Irish Govt research: ‘non-affirming attitude’ is ‘conversion therapy’
|by James Kennedy
James works in public affairs for The Christian Institute and is part of the Let Us Pray campaign.
Governments around the world are under pressure from LGBT activists to write broad conversion therapy bans into law.
The research O’Gorman had been waiting for was published several weeks ago. As usual in this area, it is deeply flawed.
“no evidence whatsoever of conversion therapy in Ireland”
There are two parts to this study. Firstly, a narrative review of previous papers, and then an original interview-based study.
The intention of a narrative review is to describe the general impression given by a cross-section of academic papers. In this case, a selection of 23 papers was used after over 150 were screened out. Of these, only one contained any data from Ireland. None of these Irish participants had been exposed to ‘conversion therapy’.
That means the narrative review presents no evidence whatsoever of conversion therapy in Ireland.
Worse still, it is entirely uncritical of the claims presented by previous studies, despite the substantial number of flaws.
Definitional problems abound. For instance, how can the Irish Government possibly consider legislation based on the bewildering claim that conversion therapy includes “heterosexism and cissexism which can occur in everyday interactions” and “informal … practice[s] such as prayer and other spiritual activities”?
Will new legislation outlaw the “general unsupportive and non-affirming attitudes” towards LGBT people that the same paper claims are conversion therapy? These claims deserve disdain, or at least scrutiny, yet the researchers accept them without question.
The summary offered of another study claims that conversion therapy ‘techniques’ include: “confessions, repentance, faith declarations, fasting, pilgrimages, Bible reading…” But to suggest that ‘Bible reading’ is an abusive ‘technique’ is a truly extraordinary claim that demands interrogation. It gets none.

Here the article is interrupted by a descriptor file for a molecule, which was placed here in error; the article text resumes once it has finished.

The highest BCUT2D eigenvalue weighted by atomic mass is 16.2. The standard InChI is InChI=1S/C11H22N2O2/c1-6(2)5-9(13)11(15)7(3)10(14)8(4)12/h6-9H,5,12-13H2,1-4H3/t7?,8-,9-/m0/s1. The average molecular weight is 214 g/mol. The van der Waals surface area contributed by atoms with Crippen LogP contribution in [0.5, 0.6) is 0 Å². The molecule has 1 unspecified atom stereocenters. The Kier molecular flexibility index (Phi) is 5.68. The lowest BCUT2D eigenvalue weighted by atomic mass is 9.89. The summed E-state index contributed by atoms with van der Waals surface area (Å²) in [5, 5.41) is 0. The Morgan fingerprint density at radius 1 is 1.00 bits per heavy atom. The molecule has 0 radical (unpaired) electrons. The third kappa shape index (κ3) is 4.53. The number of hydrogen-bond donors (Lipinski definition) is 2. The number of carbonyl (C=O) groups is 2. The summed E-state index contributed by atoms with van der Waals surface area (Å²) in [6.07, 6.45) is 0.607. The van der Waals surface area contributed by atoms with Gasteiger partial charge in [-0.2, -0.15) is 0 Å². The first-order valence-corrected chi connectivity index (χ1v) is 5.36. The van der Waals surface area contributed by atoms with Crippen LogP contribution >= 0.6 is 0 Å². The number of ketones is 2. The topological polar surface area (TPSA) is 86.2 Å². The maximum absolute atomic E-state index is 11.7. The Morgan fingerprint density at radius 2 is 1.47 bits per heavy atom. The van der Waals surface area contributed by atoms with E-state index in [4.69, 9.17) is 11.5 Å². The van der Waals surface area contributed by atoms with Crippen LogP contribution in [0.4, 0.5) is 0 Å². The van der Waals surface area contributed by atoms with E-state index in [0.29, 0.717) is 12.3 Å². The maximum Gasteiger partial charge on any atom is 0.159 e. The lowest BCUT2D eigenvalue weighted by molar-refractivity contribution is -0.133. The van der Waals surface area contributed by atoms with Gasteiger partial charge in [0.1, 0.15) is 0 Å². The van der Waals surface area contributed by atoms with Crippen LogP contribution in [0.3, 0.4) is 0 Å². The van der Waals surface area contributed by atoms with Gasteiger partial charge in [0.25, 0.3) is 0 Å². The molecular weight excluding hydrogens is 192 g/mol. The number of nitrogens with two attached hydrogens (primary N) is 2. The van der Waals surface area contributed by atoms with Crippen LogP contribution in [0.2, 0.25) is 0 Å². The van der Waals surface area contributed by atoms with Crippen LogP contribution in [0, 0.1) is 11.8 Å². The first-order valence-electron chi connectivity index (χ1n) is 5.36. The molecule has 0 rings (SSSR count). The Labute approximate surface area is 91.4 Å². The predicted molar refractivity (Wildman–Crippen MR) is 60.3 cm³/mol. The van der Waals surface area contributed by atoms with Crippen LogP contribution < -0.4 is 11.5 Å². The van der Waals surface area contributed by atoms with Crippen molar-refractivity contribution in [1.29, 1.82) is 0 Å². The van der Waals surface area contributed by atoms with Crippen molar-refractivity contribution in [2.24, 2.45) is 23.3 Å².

“spoke to only five self-professed ‘survivors’”
Despite how poor the narrative review is, it is even more shocking how meagre its own interview-based study is. The researchers admit that they spoke to only five self-professed ‘survivors’ of conversion therapy in Ireland.
We mustn’t just dismiss the claims of these five. But since this research was commissioned to help write new laws, consideration has to be given to the relevance of each subject’s experience. Are these really experiences which can inform new criminal law?
In one instance, an interviewee reported how they had experienced “completely self-created and self-imposed conversion therapy of trying just different formulas of prayers and litanies and different devotions and things”. That sounds similar to the ‘conversion therapy’ experienced by many of those surveyed in the debunked Ozanne ‘Faith and Sexuality’ survey. However you want to describe it, ‘praying for yourself’ cannot be outlawed.
Conversion therapy taking place in Ireland
So what does this research show us? Other than showing us that the researchers are so heavily influenced by LGBT ideology that they have forgotten how to research, it demonstrates remarkably little.
It was expected to determine whether or not abusive practices are taking place in Ireland. Yet instead it presents us snippets from just five case studies, some of which could never be legislated against.
Few will read to the end of this research paper. But if they do make it that far, they will find this admission:
“…the sample sizes for both the survey and interviews are small. The survey used a non-probability sample and is therefore not statistically representative of the wider LGBTI+ community. Similarly, the findings from the interviews are not generalizable…”
In layman’s terms: the research tells us next to nothing. It’s little better than stopping a random person on the street and asking for their opinion. Hopefully the Irish Government realises this before it further advances this ludicrous legislation.
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